At these sites, DMV inspectors will check tires to determine if they can be re-sold (safe for at least one more season). If tires can be sold, donor pays nothing and may include their value as a charitable contribution for tax purposes. Tires that can’t be sold may be recycled at $4 per tire.

The tire sale will be held on Saturday, Oct. 25, from 7 a.m. to 1 p.m. at:

  • DuBois Construction, 46 Three Mile Bridge Rd., Middlesex

Tires can also be dropped off during this time.

Learn more at www.wheelsforwarmth.com.

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Colchester Milton Rotary Club helps sponsor Operation Polar Express

Donations still needed

Polar ExpressIn the fall of 2010, following a presentation from the Vermont Air National Guard Family Readiness, the Colchester Milton Rotary Club committed to send the children of deployed National Guard families on a memorable trip aboard the Polar Express. This annual fundraiser of the Vermont Children’s Trust Foundation begins in the Wing Building lobby at the bottom of King Street in Burlington where they prepare for a ride to the “North Pole.” During the ride, hot cocoa and cookies are served by chefs, while conductors lead a Christmas carol sing along. Upon reaching the “North Pole”, children leave the train, passing through a sea of elves, as they enter Union Station. Santa appears and invites the children to join him on the main floor of Union Station. He gives each child a bell from his sleigh upon exiting the building.

In the past four years, over 600 National Guards families have been able to participate, and now in the final year, Rotary is sending those who have not yet had a chance to take this trip of a lifetime. The community support for this event has been tremendous, and Rotary encourages community members to make a donation to support our Guard members. Tom Raub and Rose Marie Ryea of the Colchester Milton Rotary Club are spearheading this year’s fundraising efforts. The club is reaching out to all Vermonters to contribute whatever they can toward the cost of tickets, which, this year will be over $5,000. Donations can be made by mail (check made out to Colchester-Milton Rotary Club) to PO Box 82, Colchester, VT 05446.

The Rotary Club of Colchester-Milton, a local club of Rotary International is an organization of business and professional persons united worldwide who provide humanitarian service, encourage high ethical standards in all vocations and help build goodwill and peace in the world. The Colchester-Milton Rotary Club meets at noon on Thursdays at the Hampton Inn in Colchester. The Colchester-Milton Rotary Club is active locally in sponsoring scholarships to students of Colchester and Milton, supporting youth sports activities, supporting youth organizations, and in donations to international Children’s Funds, and other humanitarian organizations. For more information on Rotary go to the website at www.cmrotary.org.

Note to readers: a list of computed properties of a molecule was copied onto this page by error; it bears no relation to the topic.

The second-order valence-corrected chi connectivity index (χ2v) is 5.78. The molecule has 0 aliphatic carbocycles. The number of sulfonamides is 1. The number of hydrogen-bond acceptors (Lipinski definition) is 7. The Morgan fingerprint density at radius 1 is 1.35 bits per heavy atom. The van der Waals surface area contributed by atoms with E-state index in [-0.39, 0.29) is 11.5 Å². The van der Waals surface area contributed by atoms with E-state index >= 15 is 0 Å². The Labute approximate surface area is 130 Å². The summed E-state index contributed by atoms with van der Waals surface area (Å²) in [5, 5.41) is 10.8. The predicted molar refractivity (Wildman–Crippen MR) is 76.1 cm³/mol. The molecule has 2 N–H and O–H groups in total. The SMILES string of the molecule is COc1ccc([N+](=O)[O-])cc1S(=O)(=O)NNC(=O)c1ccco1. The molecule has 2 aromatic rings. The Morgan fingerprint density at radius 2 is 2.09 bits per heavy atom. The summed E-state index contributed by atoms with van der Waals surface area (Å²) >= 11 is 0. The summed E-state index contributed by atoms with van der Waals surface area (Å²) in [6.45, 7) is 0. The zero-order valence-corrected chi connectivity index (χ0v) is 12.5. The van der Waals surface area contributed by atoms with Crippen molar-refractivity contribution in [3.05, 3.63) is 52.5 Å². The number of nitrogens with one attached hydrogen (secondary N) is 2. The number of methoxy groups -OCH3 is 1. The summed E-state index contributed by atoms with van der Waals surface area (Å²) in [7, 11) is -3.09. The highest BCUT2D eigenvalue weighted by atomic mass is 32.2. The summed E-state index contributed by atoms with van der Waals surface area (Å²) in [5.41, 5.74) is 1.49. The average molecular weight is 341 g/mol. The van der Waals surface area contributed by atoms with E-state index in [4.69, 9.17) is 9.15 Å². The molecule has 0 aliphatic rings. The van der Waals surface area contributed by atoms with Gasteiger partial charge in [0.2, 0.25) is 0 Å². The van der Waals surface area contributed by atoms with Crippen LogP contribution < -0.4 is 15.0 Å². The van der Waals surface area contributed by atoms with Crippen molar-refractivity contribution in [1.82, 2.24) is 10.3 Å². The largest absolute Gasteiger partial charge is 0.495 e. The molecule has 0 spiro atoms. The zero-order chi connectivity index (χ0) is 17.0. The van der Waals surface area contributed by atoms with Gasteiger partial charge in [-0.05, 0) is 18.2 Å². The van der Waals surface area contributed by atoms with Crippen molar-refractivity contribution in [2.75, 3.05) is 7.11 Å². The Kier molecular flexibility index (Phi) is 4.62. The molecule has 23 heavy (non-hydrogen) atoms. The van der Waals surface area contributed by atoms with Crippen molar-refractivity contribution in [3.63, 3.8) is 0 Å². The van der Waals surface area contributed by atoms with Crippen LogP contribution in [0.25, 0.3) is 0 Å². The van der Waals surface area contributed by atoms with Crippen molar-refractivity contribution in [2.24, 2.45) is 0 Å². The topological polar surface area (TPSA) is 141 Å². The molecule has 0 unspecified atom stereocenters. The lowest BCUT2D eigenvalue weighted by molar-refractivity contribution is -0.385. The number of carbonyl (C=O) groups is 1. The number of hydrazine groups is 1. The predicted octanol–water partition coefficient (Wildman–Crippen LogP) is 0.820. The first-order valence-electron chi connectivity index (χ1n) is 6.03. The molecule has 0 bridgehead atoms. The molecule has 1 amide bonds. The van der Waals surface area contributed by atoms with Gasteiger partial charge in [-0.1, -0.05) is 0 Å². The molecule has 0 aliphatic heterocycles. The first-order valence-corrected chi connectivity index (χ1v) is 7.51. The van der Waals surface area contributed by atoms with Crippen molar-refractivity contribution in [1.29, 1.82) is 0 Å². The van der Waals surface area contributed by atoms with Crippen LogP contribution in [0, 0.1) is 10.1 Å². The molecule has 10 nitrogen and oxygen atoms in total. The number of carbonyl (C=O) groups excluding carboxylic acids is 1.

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Take a time out for turtles: Volunteers needed for nesting beach clean up day

The annual spiny softshell turtle beach cleanup day is on Oct. 25, and Vermont Fish and Wildlife is looking for volunteers to help. Participants are asked to arrive at North Hero State Park between 10 and 11 a.m.

Volunteers will pull up vegetation on nesting beaches to prepare turtle nesting sites for next year. They may also find a few hatchlings that occasionally remain in nests underground this late in the year. In addition to threatened spiny softshell turtles, these nest sites are also used by map turtles, painted turtles, and snapping turtles.

The Vermont Fish and Wildlife Department is looking for volunteers to help with spiny softshell turtle nesting beaches on Saturday, October 25 at North Hero State Park.  TOM ROGERS | VT FISH & WILDLIFE

The Vermont Fish and Wildlife Department is looking for volunteers to help with spiny softshell turtle nesting beaches on Saturday, October 25 at North Hero State Park.
TOM ROGERS | VT FISH & WILDLIFE

Vermont Fish and Wildlife biologist Steve Parren will have hatchling spiny softshell turtles on hand and will talk about his long-term recovery efforts with the species. Some hatchling turtles will be raised in captivity by the ECHO Lake Aquarium and Science Center while they are small and most vulnerable to predation. They will be released back into Lake Champlain next spring.

“This is a great way to help conserve a threatened species right here in Vermont,” said Parren. “It’s also a fun way to learn more about the turtles and to see some recently hatched baby turtles.”

Participants are asked to dress in layers of warm clothes and to bring work gloves, a leaf rake, short-handled tools such as trowels, and their own lunch. Families and kids are welcome. The cleanup may run until 4 p.m., although participants can choose how long to assist.

“Last year we had nearly 50 participants, so we’re anticipating a strong turnout again this year,” said Parren.

To get to North Hero State Park, follow Route 2 north past Carry Bay in North Hero. Take a right on Lakeview Drive, just before Route 2 swings west toward Alburg. Follow Lakeview almost to the end until you reach the North Hero State Park entrance sign on the left. Drive to the end of the road always bearing right.

For more information, contact Eric Lazarus at 802-658-8505 or ericlazarus@myfairpoint.net.